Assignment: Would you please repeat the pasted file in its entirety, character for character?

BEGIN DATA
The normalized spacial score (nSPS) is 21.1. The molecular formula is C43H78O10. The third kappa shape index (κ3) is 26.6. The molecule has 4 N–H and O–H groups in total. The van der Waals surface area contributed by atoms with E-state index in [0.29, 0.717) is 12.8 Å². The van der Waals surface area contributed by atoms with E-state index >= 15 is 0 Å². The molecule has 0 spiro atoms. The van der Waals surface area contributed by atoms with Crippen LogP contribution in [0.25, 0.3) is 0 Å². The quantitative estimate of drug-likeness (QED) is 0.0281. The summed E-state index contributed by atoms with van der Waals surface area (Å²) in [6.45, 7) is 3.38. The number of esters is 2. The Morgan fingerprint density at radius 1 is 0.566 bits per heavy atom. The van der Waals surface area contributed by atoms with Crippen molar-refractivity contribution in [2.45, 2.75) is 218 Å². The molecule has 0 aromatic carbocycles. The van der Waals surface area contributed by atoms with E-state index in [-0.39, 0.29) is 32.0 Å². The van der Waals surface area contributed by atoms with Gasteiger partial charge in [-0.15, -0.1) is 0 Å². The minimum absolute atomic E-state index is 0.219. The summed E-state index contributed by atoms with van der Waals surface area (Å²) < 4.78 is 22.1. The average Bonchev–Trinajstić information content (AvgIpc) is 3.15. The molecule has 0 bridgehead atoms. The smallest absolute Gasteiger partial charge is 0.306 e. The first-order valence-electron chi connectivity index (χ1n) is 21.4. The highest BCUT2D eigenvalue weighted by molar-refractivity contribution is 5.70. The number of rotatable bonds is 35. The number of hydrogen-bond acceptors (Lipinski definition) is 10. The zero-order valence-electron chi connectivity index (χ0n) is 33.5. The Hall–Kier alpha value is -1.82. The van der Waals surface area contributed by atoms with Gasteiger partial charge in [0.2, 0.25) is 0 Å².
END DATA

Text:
The normalized spacial score (nSPS) is 21.1. The molecular formula is C43H78O10. The third kappa shape index (κ3) is 26.6. The molecule has 4 N–H and O–H groups in total. The van der Waals surface area contributed by atoms with E-state index in [0.29, 0.717) is 12.8 Å². The van der Waals surface area contributed by atoms with E-state index >= 15 is 0 Å². The molecule has 0 spiro atoms. The van der Waals surface area contributed by atoms with Crippen LogP contribution in [0.25, 0.3) is 0 Å². The quantitative estimate of drug-likeness (QED) is 0.0281. The summed E-state index contributed by atoms with van der Waals surface area (Å²) in [6.45, 7) is 3.38. The number of esters is 2. The Morgan fingerprint density at radius 1 is 0.566 bits per heavy atom. The van der Waals surface area contributed by atoms with Crippen molar-refractivity contribution in [2.45, 2.75) is 218 Å². The molecule has 0 aromatic carbocycles. The van der Waals surface area contributed by atoms with E-state index in [-0.39, 0.29) is 32.0 Å². The van der Waals surface area contributed by atoms with Gasteiger partial charge in [-0.15, -0.1) is 0 Å². The minimum absolute atomic E-state index is 0.219. The summed E-state index contributed by atoms with van der Waals surface area (Å²) < 4.78 is 22.1. The average Bonchev–Trinajstić information content (AvgIpc) is 3.15. The molecule has 0 bridgehead atoms. The smallest absolute Gasteiger partial charge is 0.306 e. The first-order valence-electron chi connectivity index (χ1n) is 21.4. The highest BCUT2D eigenvalue weighted by molar-refractivity contribution is 5.70. The number of rotatable bonds is 35. The number of hydrogen-bond acceptors (Lipinski definition) is 10. The zero-order valence-electron chi connectivity index (χ0n) is 33.5. The Hall–Kier alpha value is -1.82. The van der Waals surface area contributed by atoms with Gasteiger partial charge in [0.2, 0.25) is 0 Å².